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Gowanus Canal’s toxic ‘tsunami’ %A0

From a window in her home, Margaret Maugenest can see the mighty shores of the Gowanus Canal, a polluted waterway she fears could one day spit its toxic cocktail on adjacent homes and businesses.

If a major storm surge hits the region, she worries, the results could well be catastrophic. “We’re not just talking about water here — we’re talking about [human waste], chemicals and toxic materials,” she said.

She is not alone in her fear.

The New York Sierra Club and Friends and Residents of the Greater Gowanus, of which she is a member, is sponsoring a meeting next week that will explore the science of storm surges and what they could mean for especially vulnerable waterfront neighborhoods like Gowanus and Red Hook. The guest speaker will be Dr. Malcolm Bowman, professor of physical oceanography and a distinguished service professor at the Marine Sciences Research Center at the State University of New York at Stony Brook.

Bowman’s current research include prediction and modeling of storm surges that threaten the city; his team is looking at ways the city can protect itself from flooding that could happen from an extreme flooding event.

According to the city’s Office of Emergency Management, large areas of southern Brooklyn, southern Queens, the lower east and west sides of Manhattan, and the perimeter of Staten Island could all suffer damage from a hurricane’s storm surge — the water pushed toward the shore by the force of the wind. “Storm surge from a strong hurricane would not be limited to waterfront properties and could conceivably push miles inland in some areas,” the agency states. “Even a low-level hurricane that makes landfall near New York City could wash ocean waters over large sections of some coastal neighborhoods.”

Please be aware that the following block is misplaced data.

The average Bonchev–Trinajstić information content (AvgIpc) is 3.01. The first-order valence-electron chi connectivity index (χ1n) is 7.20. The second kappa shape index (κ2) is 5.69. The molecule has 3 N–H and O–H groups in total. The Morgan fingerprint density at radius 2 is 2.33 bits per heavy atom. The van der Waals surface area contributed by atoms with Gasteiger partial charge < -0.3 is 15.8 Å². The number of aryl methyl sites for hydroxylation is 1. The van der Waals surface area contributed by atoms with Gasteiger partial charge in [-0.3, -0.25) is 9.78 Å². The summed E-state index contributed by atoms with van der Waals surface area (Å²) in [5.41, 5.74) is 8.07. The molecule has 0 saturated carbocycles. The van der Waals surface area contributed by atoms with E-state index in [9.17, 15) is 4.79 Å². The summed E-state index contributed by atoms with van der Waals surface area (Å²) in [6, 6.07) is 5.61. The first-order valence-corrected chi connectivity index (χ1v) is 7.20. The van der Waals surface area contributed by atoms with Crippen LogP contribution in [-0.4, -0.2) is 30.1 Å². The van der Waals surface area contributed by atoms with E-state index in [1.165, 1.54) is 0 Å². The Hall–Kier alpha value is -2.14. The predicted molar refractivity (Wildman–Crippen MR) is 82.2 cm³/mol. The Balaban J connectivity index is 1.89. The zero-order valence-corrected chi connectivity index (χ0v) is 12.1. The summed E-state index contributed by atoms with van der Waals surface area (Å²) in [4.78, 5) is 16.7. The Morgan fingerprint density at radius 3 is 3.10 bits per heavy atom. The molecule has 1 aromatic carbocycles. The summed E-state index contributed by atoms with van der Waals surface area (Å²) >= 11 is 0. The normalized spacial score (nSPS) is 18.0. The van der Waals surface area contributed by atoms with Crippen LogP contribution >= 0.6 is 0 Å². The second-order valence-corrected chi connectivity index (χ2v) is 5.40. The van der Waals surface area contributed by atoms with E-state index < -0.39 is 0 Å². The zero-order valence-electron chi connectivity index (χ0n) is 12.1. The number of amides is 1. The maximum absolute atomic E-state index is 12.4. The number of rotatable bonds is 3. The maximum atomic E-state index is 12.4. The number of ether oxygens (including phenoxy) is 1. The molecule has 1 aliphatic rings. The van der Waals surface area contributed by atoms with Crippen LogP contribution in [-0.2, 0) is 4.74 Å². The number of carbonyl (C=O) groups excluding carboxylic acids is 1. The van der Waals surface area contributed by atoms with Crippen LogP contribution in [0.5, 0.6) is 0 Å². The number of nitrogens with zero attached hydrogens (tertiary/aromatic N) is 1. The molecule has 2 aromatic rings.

“I have tremendous concerns about this,” said Richard Bashner, chair of Community Board 6, which includes Gowanus and Red Hook in its boundaries. “I think we are experiencing global warming, we are experiencing more frequent bouts of extreme weather and in light of the problems with Hurricane Katrina, we would all be remiss if we didn’t closely look at the potential for a storm surge in such a heavily polluted body of water, particularly when residential development is contemplated on its banks,” he said.

Home builder Toll Brothers is one of the entities contemplating residential development along the canal, which is being considered for Superfund status. David Von Spreckelsen, a senior vice president with the company, said the entire site — two city blocks bounded by the canal, Bond Street, 2nd Street, and Carroll Street — would be raised out of the flood plane.

Bashner stressed that he and others are not raising the specter of a storm surge to be alarmist, but rather to be responsible. “If we need a storm surge barrier at the end of the canal, why are we not installing it?” he asked.

The meeting will be held Friday, Sept. 25, 6 p.m. at Long Island College Hospital, Atlantic Avenue and Hicks Street, in Conference Room A/B.

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